Feeling alone can be a big frustration for singles, but there can be advantages to the times in our lives when it’s just me, myself and I. In “The Perks of Solitude” Debra Fileta writes about the things she learned during an intense time feeling alone.
“1. We struggle to be alone because we were not made to be alone
“I remember feeling so disappointed in myself for struggling with loneliness. I wanted to be a woman who was independent and strong. I wanted to resist the urge to ‘need a man’ and have the ability to stand alone.
“Looking back, I judged myself needlessly and harshly. The truth is we struggle when we are alone because we were never meant to be alone. God made us with a strong desire for relationship and a need to connect with others.
“2. Our search for validation has to start with us
“Why did I feel so uncomfortable being alone? I think part of it came down to the fact that I wasn’t really comfortable in my own skin. It’s as though I needed someone to tell me I was fun, smart, beautiful and worthy.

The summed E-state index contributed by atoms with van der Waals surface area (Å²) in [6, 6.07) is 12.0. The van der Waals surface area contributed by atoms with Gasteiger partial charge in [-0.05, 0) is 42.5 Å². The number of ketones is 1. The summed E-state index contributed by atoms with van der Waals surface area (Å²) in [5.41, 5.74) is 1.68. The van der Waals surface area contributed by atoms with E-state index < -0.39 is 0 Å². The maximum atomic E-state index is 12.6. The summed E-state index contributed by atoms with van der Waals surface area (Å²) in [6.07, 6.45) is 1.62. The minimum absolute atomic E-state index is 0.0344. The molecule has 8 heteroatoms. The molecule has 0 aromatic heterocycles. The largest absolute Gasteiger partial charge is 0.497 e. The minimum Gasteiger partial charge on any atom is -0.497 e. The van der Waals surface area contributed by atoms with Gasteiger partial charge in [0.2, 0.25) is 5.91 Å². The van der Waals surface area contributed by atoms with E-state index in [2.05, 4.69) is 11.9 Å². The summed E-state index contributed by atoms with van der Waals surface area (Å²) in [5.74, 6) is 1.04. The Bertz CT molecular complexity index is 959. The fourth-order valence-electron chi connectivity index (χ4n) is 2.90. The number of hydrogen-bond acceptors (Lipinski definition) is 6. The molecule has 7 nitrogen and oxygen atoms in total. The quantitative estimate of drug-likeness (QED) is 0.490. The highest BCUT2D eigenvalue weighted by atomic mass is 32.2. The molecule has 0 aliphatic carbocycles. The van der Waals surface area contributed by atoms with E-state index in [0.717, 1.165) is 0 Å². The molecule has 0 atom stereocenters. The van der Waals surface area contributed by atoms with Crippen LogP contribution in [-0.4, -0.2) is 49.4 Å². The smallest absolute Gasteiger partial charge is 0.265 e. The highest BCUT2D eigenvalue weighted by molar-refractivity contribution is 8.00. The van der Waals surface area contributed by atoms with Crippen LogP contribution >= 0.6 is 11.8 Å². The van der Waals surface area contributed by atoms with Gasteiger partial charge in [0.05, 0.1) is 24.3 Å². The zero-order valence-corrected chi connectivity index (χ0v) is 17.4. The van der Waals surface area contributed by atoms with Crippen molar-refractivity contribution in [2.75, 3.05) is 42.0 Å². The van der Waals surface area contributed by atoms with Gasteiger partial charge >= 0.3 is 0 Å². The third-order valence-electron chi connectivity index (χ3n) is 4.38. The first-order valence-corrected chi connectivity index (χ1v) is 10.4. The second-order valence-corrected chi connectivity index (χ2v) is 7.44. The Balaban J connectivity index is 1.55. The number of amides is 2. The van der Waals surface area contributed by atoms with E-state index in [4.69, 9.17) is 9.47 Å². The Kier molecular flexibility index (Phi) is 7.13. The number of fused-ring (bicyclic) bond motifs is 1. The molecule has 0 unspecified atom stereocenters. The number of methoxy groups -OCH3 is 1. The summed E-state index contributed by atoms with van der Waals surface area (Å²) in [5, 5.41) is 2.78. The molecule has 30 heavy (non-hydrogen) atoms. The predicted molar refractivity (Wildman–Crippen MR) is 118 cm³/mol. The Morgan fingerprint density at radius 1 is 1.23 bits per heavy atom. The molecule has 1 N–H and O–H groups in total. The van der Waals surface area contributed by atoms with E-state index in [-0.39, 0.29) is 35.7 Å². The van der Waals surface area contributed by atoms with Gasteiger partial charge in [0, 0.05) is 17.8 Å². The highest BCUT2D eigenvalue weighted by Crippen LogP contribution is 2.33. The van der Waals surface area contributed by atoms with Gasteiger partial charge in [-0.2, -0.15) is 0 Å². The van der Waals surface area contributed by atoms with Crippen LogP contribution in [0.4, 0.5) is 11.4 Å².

“True value, worth, identity and affirmation must come from within. There is a God who witnesses our lives when no one else does. There is a God who is intensely aware of our every move because He is so darn in love with us that He just wants to know. He is keenly aware of us, because we matter. Because we are valuable. Because we are worthy in His eyes.”
I would add a few notes to the author’s thoughts. First, there’s a difference between being alone and being lonely. Singles probably tend to spend more time alone that those with a spouse and/or kids. But loneliness is something everyone experiences and isn’t conditional on having people physically present in life. You can be lonely even in the midst of a crowd because there’s no one who really knows you.
Second, being alone can be a valuable time of communion with the Lord if we let it. A time of solitude, and the silence that comes with it, creates space for God to speak in ways we might ordinarily miss. Rather than filling the space with the noise of social media, movies, TV and music, just being still and drawing near to God can be a benefit when we find ourselves alone.
Third, the only way to know you’re OK with being alone is to be alone. As Fileta reminds us, looking for validation in other people only leads to eventual disappointment because that’s a role they weren’t created to fulfill. Learning to find your value from your Creator can be one benefit during a season of being alone. And while different personalities and temperaments need more alone time than others, I still think that everyone can benefit from a little bit of solitude.
Have you benefited from being alone and embracing the solitude you found during that season? What did you learn?